FOR women looking to embark on a demanding career in the health sector, making sure they earn a fair amount for all their hard work could be a driving factor in deciding where to relocate.

Spain has been named one of the top countries for women in health care, according to new data by Lenstore. 

Ranking number nine on the list, the country was found to offer some of the best opportunities in Europe. 

This is down to a number of factors including average working hours, yearly salary, holiday allowance and the number of women in the industry. 

But upon closer inspection of the Lenstore study, Spain and the rest of Europe have a long way to go until equality is achieved. 

In Spain the average female pay for health professionals stands at €29,800, far lower than the €39,616 average annual salary for men.

In France, which was ranked as the best country in Europe to be a female healthcare professional, women still make an average of €7,000  a year less than their male counterparts.

However France is home to the highest number of females studying medicine at 109,849 (63% of students), which is more than double any other country analysed.

Doctor Spain

It is also generous in the amount of holidays females in the health profession receive, equating to 34 days per year – while female and male health professionals in Spain scrape by with 24. 

The Netherlands, Finland, Slovenia and Denmark made up the rest of the top five. 

The UK came in sixth place overall, with average female pay at £30,059, lower than the £43,953 average annual salary for men.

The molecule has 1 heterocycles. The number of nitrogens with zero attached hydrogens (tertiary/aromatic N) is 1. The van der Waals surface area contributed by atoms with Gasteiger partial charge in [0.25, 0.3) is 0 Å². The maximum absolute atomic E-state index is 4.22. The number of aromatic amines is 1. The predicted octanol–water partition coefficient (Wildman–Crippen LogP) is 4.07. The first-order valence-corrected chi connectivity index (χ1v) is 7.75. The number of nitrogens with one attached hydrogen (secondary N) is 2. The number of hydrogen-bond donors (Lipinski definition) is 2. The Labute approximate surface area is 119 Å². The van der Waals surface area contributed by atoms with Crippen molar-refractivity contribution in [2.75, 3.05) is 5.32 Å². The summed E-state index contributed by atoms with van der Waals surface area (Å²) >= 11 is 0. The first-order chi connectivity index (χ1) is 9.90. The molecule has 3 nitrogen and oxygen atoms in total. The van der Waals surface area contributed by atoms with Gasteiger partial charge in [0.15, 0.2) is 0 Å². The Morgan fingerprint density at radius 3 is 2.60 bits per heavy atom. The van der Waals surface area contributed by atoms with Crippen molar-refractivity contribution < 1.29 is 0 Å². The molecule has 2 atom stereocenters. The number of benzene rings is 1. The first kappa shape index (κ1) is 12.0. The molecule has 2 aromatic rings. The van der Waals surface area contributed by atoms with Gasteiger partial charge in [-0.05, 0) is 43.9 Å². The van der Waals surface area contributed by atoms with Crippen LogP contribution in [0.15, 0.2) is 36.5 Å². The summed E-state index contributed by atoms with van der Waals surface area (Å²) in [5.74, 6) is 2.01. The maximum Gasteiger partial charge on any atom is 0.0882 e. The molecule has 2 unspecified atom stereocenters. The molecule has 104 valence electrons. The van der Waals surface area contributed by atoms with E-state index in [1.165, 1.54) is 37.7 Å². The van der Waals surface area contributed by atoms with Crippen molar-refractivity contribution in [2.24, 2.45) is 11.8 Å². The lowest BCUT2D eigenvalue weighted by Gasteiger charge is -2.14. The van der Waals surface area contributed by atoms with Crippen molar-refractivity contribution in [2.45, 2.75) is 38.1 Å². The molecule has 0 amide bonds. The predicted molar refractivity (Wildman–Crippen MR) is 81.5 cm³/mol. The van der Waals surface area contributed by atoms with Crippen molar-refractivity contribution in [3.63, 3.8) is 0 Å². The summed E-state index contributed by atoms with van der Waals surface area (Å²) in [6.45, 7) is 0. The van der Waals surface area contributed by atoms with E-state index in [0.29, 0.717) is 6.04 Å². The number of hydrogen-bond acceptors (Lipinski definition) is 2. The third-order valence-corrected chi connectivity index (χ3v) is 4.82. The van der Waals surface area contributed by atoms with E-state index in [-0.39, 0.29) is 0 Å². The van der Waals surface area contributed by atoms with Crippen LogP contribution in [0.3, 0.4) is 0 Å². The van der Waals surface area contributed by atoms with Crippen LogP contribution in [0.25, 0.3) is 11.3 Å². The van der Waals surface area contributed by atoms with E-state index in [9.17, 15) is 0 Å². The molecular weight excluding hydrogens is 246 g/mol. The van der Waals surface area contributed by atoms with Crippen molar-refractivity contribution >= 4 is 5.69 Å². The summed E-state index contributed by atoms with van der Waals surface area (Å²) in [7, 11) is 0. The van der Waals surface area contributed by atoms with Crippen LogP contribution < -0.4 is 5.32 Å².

Britain also had lower working hours than many of the top 10 countries, and ranked fourth overall for the number of females studying medicine.

Rounding off the top 10 was Latvia, Estonia, Spain and Sweden, while Malta, Belgium and Italy all ranked in the bottom 10 countries to be a female health professional in Europe

Roshni Patel from Lenstore said: “Our health services across the globe have become immensely important over the last 12 months since the COVID-19 pandemic, as millions have relied on them more than ever before. With the heroic work of nurses and doctors inspiring many to pursue a career in the industry, it’s important to consider the opportunities and gender equality women can expect.

“With the NHS being at the crux of the UK health sector, it’s great to see the country ranking as the sixth-best place in Europe to be a female health professional. The country has a particularly exciting future in the industry for women due to its high figures of females studying medicine at the moment.

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